group_by(feed) %>%
  summarise(avg_weight = mean(weight),
            sd_weight = sd(weight)) %>%
  mutate(feed = as.character(feed)) %>%
  table_id_inject(id = c('#bggrey', '#bgblack', '#bglightred', '#textblue'), 
                conditions = c('> 270', '> 300', '> 60', '== "horsebean"'),
                variable = list('avg_weight', 'avg_weight', 'sd_weight', 'feed'),
                num_digits = 3) %>%
  knitr::kable(format = 'markdown')

The resulting summary table would look like the following in markdown:

## Warning: package 'dplyr' was built under R version 3.6.3
feed avg_weight sd_weight
casein 323.583 #bgblack 64.434 #bglightred
horsebean #textblue 160.2 38.626
linseed 218.75 52.236
meatmeal 276.909 #bggrey 64.901 #bglightred
soybean 246.429 54.129
sunflower 328.917 #bgblack 48.836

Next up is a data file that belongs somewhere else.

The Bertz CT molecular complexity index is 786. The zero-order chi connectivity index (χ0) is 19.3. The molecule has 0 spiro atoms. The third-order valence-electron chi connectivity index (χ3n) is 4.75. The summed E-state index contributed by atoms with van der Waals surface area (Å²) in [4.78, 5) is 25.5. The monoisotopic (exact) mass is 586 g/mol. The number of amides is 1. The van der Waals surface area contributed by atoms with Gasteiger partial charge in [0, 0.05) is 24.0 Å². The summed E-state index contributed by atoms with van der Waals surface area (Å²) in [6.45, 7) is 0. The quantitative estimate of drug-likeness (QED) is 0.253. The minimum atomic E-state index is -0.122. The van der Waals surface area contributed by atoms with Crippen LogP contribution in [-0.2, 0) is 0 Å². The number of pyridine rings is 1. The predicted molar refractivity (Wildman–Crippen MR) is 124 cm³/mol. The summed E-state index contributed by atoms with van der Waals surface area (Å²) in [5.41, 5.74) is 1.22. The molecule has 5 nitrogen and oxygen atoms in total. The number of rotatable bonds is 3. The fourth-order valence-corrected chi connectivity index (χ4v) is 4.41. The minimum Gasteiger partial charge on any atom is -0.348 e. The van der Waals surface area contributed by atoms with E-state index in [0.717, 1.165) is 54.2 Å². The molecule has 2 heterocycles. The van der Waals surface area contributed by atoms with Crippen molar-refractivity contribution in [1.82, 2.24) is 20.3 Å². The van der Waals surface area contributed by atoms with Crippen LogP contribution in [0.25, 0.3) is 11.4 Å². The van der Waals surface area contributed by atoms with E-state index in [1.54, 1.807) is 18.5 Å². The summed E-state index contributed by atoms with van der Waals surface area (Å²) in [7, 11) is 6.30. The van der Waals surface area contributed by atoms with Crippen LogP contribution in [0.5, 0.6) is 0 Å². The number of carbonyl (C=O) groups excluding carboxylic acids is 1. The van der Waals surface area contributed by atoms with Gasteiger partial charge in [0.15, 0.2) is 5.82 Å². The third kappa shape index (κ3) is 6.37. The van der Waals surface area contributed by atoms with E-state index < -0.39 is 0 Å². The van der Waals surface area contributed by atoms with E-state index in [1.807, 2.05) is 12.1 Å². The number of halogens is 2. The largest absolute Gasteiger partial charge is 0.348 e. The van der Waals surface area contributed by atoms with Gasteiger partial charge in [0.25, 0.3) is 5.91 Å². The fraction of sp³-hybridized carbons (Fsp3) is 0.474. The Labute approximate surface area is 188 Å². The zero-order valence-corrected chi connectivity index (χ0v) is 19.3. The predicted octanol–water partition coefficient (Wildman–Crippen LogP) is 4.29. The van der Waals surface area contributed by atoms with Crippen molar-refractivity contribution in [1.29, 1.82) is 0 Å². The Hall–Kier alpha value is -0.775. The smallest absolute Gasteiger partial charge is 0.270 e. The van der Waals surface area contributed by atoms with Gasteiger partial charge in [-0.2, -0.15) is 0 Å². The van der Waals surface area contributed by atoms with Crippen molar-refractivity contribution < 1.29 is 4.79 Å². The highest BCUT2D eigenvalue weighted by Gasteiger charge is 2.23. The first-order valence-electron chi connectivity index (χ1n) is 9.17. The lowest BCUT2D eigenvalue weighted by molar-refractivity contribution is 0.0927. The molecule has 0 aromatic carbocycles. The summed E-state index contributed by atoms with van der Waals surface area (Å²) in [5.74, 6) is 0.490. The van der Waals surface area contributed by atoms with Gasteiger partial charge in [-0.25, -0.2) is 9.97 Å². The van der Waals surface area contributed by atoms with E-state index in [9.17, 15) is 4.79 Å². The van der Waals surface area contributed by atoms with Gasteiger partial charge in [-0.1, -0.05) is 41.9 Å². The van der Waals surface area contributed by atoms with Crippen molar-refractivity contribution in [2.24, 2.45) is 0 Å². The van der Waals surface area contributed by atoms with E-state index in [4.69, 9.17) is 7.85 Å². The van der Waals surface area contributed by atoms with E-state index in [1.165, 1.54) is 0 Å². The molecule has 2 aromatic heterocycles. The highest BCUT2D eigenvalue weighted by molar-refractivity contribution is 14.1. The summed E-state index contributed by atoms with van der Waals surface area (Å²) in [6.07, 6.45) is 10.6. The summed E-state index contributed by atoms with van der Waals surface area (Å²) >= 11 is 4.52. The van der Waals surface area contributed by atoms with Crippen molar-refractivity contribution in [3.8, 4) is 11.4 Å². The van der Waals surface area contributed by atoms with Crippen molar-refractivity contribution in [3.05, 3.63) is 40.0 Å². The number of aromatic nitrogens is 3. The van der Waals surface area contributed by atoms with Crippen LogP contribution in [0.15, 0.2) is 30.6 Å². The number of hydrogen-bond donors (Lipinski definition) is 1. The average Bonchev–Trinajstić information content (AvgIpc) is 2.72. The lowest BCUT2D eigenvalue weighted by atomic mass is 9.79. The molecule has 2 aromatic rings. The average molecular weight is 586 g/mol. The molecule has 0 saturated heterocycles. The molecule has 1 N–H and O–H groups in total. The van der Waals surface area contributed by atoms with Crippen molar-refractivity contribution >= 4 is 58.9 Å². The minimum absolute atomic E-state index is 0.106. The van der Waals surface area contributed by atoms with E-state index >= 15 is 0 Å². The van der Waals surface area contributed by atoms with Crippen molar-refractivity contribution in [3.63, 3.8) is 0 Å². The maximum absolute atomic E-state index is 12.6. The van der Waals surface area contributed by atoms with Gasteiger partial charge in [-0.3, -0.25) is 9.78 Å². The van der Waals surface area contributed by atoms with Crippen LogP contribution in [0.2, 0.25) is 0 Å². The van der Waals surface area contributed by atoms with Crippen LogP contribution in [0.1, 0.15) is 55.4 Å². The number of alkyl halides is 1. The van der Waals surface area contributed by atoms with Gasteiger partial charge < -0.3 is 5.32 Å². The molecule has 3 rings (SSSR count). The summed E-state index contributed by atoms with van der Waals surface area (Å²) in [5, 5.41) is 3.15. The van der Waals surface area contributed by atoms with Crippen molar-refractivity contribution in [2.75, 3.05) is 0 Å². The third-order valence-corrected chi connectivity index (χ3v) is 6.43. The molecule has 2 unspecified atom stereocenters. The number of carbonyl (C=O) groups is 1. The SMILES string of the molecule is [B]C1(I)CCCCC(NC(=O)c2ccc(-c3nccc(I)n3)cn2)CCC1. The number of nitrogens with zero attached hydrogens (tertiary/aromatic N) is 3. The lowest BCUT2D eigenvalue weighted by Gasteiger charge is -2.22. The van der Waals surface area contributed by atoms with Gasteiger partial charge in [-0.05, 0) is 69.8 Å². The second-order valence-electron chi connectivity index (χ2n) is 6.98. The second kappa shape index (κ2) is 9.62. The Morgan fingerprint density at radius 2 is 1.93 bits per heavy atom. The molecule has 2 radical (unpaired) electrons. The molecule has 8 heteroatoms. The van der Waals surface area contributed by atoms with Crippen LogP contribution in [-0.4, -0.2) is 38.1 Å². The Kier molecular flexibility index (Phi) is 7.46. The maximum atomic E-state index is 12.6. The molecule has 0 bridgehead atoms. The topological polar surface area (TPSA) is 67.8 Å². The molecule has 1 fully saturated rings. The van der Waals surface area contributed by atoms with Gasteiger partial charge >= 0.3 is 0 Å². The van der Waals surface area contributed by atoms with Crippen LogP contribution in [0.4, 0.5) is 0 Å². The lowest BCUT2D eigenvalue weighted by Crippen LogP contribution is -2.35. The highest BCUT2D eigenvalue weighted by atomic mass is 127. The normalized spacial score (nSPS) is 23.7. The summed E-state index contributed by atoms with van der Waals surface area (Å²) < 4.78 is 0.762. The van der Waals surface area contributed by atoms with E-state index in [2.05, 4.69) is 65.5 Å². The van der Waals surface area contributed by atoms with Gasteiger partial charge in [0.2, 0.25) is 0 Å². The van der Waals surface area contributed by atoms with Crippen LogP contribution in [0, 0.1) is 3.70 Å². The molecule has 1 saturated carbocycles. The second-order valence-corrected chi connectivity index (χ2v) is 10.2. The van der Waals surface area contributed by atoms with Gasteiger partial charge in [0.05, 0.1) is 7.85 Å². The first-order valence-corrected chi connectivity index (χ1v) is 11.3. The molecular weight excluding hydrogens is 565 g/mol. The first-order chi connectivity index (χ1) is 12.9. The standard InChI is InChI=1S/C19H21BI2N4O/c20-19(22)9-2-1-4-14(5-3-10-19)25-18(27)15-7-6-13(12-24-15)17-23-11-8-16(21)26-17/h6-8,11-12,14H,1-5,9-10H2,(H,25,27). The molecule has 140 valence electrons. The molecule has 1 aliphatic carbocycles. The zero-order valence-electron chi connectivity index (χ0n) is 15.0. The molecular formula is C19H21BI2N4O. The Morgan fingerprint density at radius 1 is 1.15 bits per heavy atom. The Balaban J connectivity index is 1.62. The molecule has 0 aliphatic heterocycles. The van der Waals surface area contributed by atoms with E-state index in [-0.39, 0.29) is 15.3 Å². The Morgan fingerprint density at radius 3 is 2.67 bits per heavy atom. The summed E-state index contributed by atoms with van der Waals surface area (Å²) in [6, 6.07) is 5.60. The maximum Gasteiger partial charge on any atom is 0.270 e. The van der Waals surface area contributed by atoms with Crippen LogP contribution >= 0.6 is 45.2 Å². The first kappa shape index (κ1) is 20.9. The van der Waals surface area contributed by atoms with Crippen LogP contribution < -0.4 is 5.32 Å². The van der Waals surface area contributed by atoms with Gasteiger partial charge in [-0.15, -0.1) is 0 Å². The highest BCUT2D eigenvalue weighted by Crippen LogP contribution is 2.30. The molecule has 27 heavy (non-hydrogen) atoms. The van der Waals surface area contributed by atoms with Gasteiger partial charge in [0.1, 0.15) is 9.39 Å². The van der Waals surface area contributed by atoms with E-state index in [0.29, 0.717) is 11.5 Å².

It is worth discussing the table_id_inject function in more detail here. The function takes two required arguments, id and conditionals and two optional arguments, variable and num_digits. The two required arguments are a vector of CSS ids (e.g. #bggrey) and a vector of conditional expressions that are evaluated to identify the location to insert the CSS id. These two arguments must be the same length and the CSS id and conditional expression are matched by location. That is, the first element of each argument are matched, the second element of each, and so on. The optional argument, variable, specifies which column(s) of the data to evaluate the conditional expression on. By default this argument is empty meaning that the conditional expressions are evaluated on every column. If a CSS id is specific to a specific column(s), this argument, specified as a list, can be included to limit the conditional expression to be evaluated on only the column(s) of interest. Finally, the optional num_digits argument is used to round the numeric columns. See round for more details.